The last of these distinct chapters relates to the Rapture in the critical Book of Revelation.  Declares Walvoord: “The prospect of a church’s going triumphantly through the Great Tribulation relatively untouched” is not supported by the prophecies of this great book (230).  This is most significant, for in the Revelation specific details are revealed concerning the Tribulation and the coming of Christ nowhere else given in the entire Bible!  “If ... the Rapture is part of the events of the Second Coming, the strange absence of any mention of it certainly is a devastating blow to posttribulationists” (254).

There are, however, several specific passages involved in the Rapture-Tribulation debate.  Among the most important is Revelation 3:10-11: “Since you have kept my commandment to endure patiently, I will also keep you from the hour of trial that is going to come upon the whole world to test those who live on the earth.  I am coming soon.  Hold on to what you have, so that no one will take your crown.”

As previously considered, the Greek tereo ek and its translation is important to the understanding of the passage.  Gundry devotes ten pages to his discussion of Revelation 3:10 and insist that the Greek preposition means “out from within.”  Walvoord, backed by practically all of the English translations, holds that it has the simple meaning “from.”  More important, “the purpose of the promise is deliverance from ‘the hour of trial,’ a period of time, not simply preservation through the trials in that period” (257).  The purpose is to keep them from the time of persecution, not to keep through the persecution.  This makes “kept from the hour” a valid pretribulational promise.

Revelation 5:8-10 involves the 24 elders in heaven in the presence of Christ, seen by many Pretribs as representative of the Church raptured before the outpouring of divine judgments, and seen by Posttribs as simply angels singing a song of rejoicing over the redeemed.  Since the main difference of opinion is based on alternate readings of the Greek text, the matter “remains debatable,” although the use of the revised text alone “does not prove that the twenty-four elders are angels” (259).

The fact that they are clothed in white raiment suggests rather that they are redeemed men, and their being described as having golden crowns implies that they have been judged and rewarded, as would be the case if there had been a pretribulational Rapture and a Judgment Seat of Christ following in heaven.

Walvoord reminds us of the main problem related to the Book of Revelation: “There is no clear mention of the rapture of the church from Revelation 4 through Revelation 18,” and this gives us a strong implication that it has already taken place (260).  Gundry counters this absence by the fact that the book does not mention the Church as being in heaven either.  But such an objection hangs on the identification of the elders and forgets that the Church as the Bride of Christ is seen in heaven prior to Christ’s Second Coming (Rev. 19:7-9).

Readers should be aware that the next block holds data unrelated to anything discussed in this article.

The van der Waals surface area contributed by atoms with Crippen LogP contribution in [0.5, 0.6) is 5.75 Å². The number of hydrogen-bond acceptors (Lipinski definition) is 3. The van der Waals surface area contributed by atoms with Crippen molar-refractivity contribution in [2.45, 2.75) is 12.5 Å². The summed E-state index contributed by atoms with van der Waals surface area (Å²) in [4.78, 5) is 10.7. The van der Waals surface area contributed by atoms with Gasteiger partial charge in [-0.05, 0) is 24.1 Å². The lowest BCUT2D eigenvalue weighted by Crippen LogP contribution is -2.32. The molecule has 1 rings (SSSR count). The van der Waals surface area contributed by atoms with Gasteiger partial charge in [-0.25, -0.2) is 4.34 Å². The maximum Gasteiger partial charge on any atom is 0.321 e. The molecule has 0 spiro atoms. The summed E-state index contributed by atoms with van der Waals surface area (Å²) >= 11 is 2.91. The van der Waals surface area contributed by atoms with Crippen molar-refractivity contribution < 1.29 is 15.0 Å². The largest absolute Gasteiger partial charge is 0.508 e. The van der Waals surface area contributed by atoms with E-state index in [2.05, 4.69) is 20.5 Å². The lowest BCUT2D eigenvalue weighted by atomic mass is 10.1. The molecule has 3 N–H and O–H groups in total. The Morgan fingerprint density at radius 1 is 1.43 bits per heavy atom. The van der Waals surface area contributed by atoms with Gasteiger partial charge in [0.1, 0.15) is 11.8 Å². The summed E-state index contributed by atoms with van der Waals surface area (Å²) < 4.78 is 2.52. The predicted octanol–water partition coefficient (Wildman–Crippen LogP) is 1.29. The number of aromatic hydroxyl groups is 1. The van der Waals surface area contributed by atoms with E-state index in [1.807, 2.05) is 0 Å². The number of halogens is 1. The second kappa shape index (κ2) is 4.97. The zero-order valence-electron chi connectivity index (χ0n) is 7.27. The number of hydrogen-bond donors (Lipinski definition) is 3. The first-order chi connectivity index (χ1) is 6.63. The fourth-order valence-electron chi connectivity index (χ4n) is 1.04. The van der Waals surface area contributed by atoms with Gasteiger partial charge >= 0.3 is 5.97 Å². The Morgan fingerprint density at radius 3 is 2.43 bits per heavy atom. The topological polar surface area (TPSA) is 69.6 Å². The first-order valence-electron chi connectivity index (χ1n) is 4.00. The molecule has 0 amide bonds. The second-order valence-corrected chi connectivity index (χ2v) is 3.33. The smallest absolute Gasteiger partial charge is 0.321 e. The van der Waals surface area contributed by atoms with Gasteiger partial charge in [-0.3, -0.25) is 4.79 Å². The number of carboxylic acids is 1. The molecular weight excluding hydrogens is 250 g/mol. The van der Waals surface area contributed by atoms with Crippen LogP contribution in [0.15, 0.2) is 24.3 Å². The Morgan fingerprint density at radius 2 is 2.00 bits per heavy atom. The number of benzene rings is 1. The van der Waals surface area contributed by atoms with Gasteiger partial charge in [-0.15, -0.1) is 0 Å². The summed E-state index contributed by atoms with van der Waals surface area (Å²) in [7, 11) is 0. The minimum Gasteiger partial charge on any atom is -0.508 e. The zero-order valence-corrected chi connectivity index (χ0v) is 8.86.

Walvoord reminds Gundry that “there is no mention of a local church anywhere in Revelation 4-18,” leaving Posttribs to face not only the fact that the universal Church is not mentioned, but also that there is no local church seen on earth (261).

Revelation 7:1-8 and 14:1-5 introduce the calling and spiritual authority of the 144,000.  Most Posttribs spiritualize this group and speak of them as representative of the Church on earth during the Tribulation.  Gundry departs from this normal Posttrib position by offering an entirely new approach.  He suggests that they are orthodox, unconverted Jews, destined to be protected by God during the judgments and then saved at the time of the Rapture.  Walvoord counters this idea with the fact that those who go through the Tribulation without Christ must take the mark of the Beast and thus seal their destiny.  Also, Gundry’s view would allow unsaved men to be called “the servants of God,” and later be given a “second chance” to trust in Christ.  Furthermore, men clearly designated as saved Israelites cannot be members of the New Testament Church, where we are no longer seen as Jew or Gentile but one new man in Christ Jesus.